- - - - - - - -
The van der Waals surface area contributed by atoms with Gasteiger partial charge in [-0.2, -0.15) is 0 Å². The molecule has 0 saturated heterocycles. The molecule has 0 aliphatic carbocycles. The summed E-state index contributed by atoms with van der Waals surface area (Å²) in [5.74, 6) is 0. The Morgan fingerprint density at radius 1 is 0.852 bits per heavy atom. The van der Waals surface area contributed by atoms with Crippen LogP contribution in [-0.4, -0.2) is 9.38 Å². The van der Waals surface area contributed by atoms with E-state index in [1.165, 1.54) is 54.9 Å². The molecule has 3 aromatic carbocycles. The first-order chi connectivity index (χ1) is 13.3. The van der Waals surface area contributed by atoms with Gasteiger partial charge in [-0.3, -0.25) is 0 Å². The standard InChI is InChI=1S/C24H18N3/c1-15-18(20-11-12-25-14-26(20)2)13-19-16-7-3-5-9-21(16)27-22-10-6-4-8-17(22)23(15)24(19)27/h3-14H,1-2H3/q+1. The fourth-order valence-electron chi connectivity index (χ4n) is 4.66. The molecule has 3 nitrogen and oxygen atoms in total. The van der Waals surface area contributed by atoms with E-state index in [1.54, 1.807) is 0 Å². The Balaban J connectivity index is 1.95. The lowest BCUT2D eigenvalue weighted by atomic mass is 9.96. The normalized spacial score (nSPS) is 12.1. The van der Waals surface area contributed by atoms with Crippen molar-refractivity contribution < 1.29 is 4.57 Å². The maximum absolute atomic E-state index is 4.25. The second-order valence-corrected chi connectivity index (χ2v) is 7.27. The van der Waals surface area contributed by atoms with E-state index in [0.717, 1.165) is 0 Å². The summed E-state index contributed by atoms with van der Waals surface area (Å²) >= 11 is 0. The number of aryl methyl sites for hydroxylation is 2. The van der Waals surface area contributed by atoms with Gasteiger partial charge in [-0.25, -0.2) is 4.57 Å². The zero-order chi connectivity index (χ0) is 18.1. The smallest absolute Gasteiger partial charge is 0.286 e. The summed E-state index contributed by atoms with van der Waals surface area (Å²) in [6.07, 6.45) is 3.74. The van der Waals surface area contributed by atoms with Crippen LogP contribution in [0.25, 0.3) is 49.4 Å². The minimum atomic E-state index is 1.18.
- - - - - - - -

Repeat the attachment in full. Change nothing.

The van der Waals surface area contributed by atoms with Gasteiger partial charge in [-0.2, -0.15) is 0 Å². The molecule has 0 saturated heterocycles. The molecule has 0 aliphatic carbocycles. The summed E-state index contributed by atoms with van der Waals surface area (Å²) in [5.74, 6) is 0. The Morgan fingerprint density at radius 1 is 0.852 bits per heavy atom. The van der Waals surface area contributed by atoms with Crippen LogP contribution in [-0.4, -0.2) is 9.38 Å². The van der Waals surface area contributed by atoms with E-state index in [1.165, 1.54) is 54.9 Å². The molecule has 3 aromatic carbocycles. The first-order chi connectivity index (χ1) is 13.3. The van der Waals surface area contributed by atoms with Gasteiger partial charge in [-0.3, -0.25) is 0 Å². The standard InChI is InChI=1S/C24H18N3/c1-15-18(20-11-12-25-14-26(20)2)13-19-16-7-3-5-9-21(16)27-22-10-6-4-8-17(22)23(15)24(19)27/h3-14H,1-2H3/q+1. The fourth-order valence-electron chi connectivity index (χ4n) is 4.66. The molecule has 3 nitrogen and oxygen atoms in total. The van der Waals surface area contributed by atoms with E-state index in [1.54, 1.807) is 0 Å². The Balaban J connectivity index is 1.95. The lowest BCUT2D eigenvalue weighted by atomic mass is 9.96. The normalized spacial score (nSPS) is 12.1. The van der Waals surface area contributed by atoms with Crippen molar-refractivity contribution < 1.29 is 4.57 Å². The maximum absolute atomic E-state index is 4.25. The second-order valence-corrected chi connectivity index (χ2v) is 7.27. The van der Waals surface area contributed by atoms with E-state index in [0.717, 1.165) is 0 Å². The summed E-state index contributed by atoms with van der Waals surface area (Å²) >= 11 is 0. The number of aryl methyl sites for hydroxylation is 2. The van der Waals surface area contributed by atoms with Gasteiger partial charge in [-0.25, -0.2) is 4.57 Å². The zero-order chi connectivity index (χ0) is 18.1. The smallest absolute Gasteiger partial charge is 0.286 e. The summed E-state index contributed by atoms with van der Waals surface area (Å²) in [6.07, 6.45) is 3.74. The van der Waals surface area contributed by atoms with Crippen LogP contribution in [0.25, 0.3) is 49.4 Å². The minimum atomic E-state index is 1.18.